Her name was Jane Doe. She was a 70-year-old homeless woman who lived on the streets in Beverly Hills. But every Thanksgiving, she’d hop on a bus down to Skid Row for the annual Thanksgiving Street Event organized by the Los Angeles Mission.
“She knew our meals were good, and that’s why she came here,” Herb Smith, president of the Los Angeles Mission, told ICTMN. Sadly, Jane Doe passed away earlier this year. But the mission continues to serve the less fortunate every day, and this Thanksgiving – thanks in part to a generous donation of 300 18-pound turkeys by the Morongo Band of Mission Indians – Smith and his army of volunteers and celebrity chefs will provide another unforgettable feast to 3,500 mostly homeless people on Skid Row.
“As we say here at the mission, ‘Hope begins with a meal,’” said Smith, who has seen firsthand that a simple, warm meal, beautifully presented, can inspire the homeless. “It’s hard to talk to people when they are hungry. But when they’ve had a nice meal, and they are feeling a little better about themselves, many times they are willing to say, ‘You know, maybe I need to do something different.’”
The Los Angeles Mission is one of more than 100 different groups that will provide Thanksgiving meals to the poor today. Through the Morongo Band of Mission Indians Thanksgiving Outreach Program, 10,000 turkeys have been given away this year to churches, shelters, food pantries and veterans groups in Southern California, and nearly another 1,000 to similar groups in the San Francisco Bay Area.
“We started this program 29 years ago, and we have given away nearly 100,000 turkeys in all,” said Tom Linton, a tribal council member. “Helping other people has always been a tradition with our tribe. I grew up with that instilled in me.” Linton said that with the tribe’s economic success, it’s been a blessing to be able to help surrounding communities. “It really warms our hearts to do it.”
One of the largest donations given out this year is 400 birds to the Coachella Valley Rescue Mission in Indio, Calif., a 43,000-square-foot facility that provides services to the homeless: emergency shelter, 650 meals a day, education and job training to the underserved, and has two resident programs. Said Community Relations Manager Scott Wolf, “The Morongo donation was an absolutely humongous blessing. Because of those turkeys, we will be able to serve over 39,000 meals.”
Many of the turkeys will find their way into people’s homes, too. Simone Carter, a 40-year-old single mother of three, will be getting an entire Thanksgiving basket of food from the Galilee Center in Mecca, a farm-working community with the highest unemployment rate in the Coachella Valley, according to The Desert Sun. The basket includes rice, beans, vegetables, pasta and of course, a turkey.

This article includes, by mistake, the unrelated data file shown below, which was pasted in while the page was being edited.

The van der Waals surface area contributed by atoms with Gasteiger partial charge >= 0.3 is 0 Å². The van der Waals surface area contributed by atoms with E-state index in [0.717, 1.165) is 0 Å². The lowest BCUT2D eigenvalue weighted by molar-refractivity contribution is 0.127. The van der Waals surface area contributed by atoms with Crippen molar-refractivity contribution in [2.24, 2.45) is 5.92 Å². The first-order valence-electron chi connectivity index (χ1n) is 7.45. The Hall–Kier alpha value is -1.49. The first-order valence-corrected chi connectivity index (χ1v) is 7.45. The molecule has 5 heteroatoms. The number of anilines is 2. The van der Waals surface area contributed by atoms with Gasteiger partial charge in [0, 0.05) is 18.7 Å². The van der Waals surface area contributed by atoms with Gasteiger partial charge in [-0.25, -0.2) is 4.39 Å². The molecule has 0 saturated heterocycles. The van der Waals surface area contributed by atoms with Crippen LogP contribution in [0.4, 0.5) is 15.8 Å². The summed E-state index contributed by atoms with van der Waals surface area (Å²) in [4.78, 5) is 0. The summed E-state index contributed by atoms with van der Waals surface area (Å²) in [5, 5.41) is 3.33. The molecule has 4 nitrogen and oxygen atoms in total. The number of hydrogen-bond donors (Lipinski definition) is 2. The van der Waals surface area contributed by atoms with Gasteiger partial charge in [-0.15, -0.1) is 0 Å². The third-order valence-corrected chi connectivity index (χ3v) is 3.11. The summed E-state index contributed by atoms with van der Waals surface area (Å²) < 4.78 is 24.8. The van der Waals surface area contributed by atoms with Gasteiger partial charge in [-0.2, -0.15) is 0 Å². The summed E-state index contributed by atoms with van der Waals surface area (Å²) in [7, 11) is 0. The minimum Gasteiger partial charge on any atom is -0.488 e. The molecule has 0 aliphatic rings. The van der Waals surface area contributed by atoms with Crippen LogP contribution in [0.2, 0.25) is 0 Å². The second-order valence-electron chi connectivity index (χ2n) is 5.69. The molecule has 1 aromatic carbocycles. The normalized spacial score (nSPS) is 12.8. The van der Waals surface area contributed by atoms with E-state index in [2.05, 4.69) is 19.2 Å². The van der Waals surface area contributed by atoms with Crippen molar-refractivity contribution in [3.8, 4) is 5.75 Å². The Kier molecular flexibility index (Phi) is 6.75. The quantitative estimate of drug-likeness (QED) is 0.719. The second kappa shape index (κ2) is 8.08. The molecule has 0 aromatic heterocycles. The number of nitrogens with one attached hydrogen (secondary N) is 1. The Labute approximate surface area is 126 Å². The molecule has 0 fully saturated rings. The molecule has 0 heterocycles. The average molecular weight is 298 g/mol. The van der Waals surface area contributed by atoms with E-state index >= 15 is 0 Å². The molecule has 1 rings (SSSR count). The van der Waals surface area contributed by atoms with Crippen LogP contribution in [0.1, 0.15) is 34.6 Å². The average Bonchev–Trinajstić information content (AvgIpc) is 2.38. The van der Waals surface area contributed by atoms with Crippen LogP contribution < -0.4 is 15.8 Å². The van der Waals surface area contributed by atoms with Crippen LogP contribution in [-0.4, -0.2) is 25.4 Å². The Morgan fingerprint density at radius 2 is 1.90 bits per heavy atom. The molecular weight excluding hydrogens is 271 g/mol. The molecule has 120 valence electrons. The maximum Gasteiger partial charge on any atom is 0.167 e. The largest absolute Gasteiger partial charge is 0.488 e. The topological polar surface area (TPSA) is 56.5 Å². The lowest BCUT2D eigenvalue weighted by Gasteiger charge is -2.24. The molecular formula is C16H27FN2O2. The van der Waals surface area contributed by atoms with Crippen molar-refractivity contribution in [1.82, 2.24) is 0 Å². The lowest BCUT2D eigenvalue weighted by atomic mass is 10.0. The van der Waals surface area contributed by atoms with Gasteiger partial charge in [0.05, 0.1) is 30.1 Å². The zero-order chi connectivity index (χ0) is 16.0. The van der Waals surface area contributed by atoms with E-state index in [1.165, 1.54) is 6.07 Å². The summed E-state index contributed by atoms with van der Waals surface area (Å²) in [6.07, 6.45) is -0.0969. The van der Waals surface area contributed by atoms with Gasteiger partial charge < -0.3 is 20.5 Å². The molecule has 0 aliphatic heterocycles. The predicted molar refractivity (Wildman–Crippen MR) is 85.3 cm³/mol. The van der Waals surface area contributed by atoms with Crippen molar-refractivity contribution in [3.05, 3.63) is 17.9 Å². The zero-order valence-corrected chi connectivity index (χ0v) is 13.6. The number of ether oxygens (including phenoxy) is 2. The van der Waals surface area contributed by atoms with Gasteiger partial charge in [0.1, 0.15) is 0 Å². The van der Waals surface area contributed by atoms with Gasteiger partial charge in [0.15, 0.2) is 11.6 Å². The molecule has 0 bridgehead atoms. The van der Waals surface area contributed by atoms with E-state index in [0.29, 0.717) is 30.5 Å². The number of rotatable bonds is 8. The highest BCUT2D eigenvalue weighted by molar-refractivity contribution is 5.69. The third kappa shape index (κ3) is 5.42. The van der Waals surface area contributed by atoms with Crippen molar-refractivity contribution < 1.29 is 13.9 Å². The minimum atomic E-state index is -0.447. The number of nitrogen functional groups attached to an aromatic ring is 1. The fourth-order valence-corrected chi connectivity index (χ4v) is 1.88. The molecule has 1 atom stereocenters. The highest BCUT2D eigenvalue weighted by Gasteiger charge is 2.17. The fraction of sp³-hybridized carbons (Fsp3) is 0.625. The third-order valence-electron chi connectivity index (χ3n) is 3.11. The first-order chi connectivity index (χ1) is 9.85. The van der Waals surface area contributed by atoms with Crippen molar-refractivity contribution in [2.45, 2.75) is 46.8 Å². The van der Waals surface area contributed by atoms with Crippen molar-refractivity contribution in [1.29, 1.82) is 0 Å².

“I wouldn’t be able to afford to get a turkey on my own, and I am thankful that now I will be able to have Thanksgiving dinner here at home with my sons,” said Carter.
Pastor Paul Jones of the Zion Elect New Generation Ministry in San Bernardino, Calif. is equally grateful to the Morongo Tribe for the 75 turkeys he has given out to individual families in his community. Mostly, he is impressed by their size.
“We are very, very pleased because the turkeys were so large!” he said of the 18-pounders. When one family of nine saw how big the turkeys were he said “it blew them away,” and the mother started crying.
For Chris Proctor, a U.S. Navy veteran and commander of VFW Post 1956 in Menifee, Thanksgiving is a time for sharing. Not only is he sharing his post’s bounty of 75 Morongo turkeys with two other VFW posts that didn’t submit their applications in time, but also, he and his wife will be spending their holiday time by delivering hot meals to senior veterans in Sun City.
“Some of these vets fought in World War II. They really are shut-ins and don’t get out much,” said Proctor, a Cherokee descendant. He said a local restaurant has volunteered to cook the donated turkeys for the meals he will help deliver on Thanksgiving Day.
As for what all those turkeys cost the Morongo Tribe, Council Member Linton said it doesn’t matter. “It’s not about the dollar value. It’s about our tribe being able to give back and help feed the community,” he said. “We are just really happy and blessed to be able to do it.”
Lynn Armitage is a contributing writer to ICTMN and an enrolled member of the Oneida Tribe of Indians of Wisconsin.